Distress tolerance in romantic relationships: A daily diary exploration with methodological considerations
Despite growing research interest in distress tolerance (DT), studies have routinely neglected the role that DT plays in close, interpersonal relationships and how DT fluctuates from 1 day to the next. In addition, an understanding of DT hinges on the presence of distress, yet existing studies have failed to include distress in conceptual and analytical models. To address these gaps, we conducted a 1-week, daily diary study with 65 heterosexual couples (n = 130) exploring the effects of DT on basic psychological needs satisfaction in romantic relationships—accounting for distress as a covariate and moderator. Findings indicated that DT was more variable over time than previously suggested. DT was also associated with greater relationship need satisfaction, but less so after accounting for distress. Our study provides initial data on the role of DT in the daily lives of romantic couples and the methodological consequences of accounting for distress along with DT in analytical models.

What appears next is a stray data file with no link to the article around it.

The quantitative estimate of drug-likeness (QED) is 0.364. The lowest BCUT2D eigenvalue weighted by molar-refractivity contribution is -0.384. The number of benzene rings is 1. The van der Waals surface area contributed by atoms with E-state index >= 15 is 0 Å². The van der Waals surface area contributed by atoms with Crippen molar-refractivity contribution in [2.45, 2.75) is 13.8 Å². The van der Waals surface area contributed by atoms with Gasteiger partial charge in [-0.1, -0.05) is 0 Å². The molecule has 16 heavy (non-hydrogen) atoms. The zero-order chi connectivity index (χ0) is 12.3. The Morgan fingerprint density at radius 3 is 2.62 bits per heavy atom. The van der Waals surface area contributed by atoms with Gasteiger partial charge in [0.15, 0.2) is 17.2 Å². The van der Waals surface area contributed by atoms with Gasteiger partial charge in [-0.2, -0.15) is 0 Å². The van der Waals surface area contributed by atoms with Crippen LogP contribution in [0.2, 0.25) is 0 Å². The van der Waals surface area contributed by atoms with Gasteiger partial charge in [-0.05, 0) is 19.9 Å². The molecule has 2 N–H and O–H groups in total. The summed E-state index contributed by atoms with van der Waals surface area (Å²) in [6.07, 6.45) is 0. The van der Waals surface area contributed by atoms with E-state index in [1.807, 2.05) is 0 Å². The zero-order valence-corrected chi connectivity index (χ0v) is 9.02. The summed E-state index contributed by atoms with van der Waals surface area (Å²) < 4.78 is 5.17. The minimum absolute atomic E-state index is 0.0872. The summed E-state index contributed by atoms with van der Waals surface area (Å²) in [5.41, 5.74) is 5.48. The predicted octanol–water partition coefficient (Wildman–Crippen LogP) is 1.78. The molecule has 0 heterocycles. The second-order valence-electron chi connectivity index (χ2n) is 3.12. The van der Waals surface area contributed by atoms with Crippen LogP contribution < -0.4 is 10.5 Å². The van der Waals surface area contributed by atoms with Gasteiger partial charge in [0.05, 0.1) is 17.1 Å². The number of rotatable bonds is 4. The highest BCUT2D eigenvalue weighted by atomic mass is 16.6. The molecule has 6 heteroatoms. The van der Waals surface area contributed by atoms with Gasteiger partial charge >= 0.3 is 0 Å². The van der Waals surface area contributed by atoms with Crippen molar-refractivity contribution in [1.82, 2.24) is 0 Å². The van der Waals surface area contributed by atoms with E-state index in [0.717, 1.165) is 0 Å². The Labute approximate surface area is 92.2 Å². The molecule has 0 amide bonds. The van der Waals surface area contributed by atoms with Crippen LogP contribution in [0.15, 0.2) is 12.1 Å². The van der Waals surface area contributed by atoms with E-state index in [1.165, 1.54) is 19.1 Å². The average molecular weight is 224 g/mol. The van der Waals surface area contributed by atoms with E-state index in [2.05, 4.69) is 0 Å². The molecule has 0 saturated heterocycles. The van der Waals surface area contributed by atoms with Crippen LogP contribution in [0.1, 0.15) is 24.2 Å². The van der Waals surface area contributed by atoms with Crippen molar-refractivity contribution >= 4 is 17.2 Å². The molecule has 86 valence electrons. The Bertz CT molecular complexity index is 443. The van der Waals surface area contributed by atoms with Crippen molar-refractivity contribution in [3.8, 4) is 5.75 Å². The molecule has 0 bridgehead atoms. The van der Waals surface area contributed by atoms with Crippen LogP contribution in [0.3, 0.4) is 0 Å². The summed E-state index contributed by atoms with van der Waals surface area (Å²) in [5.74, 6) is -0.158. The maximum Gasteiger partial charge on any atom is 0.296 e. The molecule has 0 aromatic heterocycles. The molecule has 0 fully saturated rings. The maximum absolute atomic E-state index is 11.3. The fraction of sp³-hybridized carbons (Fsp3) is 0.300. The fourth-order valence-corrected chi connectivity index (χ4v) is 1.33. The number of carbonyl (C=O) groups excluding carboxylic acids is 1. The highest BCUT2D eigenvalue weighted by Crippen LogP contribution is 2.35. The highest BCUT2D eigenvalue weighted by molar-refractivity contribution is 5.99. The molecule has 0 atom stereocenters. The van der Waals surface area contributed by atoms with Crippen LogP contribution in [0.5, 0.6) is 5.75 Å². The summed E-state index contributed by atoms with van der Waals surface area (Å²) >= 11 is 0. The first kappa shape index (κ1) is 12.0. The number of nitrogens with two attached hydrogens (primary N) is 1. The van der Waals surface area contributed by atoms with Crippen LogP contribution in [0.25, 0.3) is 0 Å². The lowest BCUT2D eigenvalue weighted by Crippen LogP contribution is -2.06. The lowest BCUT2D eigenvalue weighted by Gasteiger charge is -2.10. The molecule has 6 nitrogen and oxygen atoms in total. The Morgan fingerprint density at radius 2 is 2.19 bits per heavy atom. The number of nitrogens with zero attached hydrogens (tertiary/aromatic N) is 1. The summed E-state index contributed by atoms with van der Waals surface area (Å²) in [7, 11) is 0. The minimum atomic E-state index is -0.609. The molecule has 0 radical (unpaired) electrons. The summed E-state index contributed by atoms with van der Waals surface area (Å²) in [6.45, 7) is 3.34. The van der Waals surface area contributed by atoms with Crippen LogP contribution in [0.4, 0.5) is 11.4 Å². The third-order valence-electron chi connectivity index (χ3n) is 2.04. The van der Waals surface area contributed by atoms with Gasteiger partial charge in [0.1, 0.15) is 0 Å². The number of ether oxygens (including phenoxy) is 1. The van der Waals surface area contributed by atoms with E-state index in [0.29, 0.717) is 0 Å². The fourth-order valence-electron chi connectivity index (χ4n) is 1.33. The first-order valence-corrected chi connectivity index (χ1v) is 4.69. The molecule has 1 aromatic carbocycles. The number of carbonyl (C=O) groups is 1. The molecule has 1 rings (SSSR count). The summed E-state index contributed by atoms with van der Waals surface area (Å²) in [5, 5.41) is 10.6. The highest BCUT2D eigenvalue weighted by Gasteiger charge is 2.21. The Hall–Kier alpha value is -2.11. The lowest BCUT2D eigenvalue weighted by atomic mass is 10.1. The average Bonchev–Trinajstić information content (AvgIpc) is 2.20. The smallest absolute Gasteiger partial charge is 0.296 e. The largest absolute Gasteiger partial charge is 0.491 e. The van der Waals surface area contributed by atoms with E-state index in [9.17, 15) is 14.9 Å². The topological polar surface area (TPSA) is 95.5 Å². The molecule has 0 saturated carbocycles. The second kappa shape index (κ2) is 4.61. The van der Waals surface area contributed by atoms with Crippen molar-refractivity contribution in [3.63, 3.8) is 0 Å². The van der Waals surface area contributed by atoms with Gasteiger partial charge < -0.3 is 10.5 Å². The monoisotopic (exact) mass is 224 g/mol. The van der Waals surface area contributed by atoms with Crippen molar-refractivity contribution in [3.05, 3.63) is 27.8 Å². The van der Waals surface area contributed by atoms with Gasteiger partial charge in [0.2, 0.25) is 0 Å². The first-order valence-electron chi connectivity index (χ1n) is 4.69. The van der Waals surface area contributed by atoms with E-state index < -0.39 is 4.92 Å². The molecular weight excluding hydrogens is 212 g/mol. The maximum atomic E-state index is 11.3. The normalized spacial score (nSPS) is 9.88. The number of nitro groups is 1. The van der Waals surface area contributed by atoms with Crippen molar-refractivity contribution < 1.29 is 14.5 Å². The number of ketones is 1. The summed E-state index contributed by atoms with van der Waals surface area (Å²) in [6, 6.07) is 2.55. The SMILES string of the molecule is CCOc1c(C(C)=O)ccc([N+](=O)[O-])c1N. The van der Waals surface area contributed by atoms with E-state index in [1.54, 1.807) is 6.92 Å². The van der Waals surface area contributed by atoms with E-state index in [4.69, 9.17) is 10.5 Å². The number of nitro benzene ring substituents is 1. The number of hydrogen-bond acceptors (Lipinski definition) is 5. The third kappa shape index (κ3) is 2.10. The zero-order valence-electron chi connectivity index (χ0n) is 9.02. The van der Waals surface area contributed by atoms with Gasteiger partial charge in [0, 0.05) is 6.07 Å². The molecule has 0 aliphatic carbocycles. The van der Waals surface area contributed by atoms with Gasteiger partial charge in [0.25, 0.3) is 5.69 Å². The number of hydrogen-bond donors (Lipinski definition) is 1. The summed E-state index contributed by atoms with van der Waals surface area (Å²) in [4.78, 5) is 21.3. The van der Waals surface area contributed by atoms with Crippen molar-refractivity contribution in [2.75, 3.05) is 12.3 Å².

Doorley, JD; Kashdan, TB; Alexander, LA; Blalock, DV; McKnight, PE
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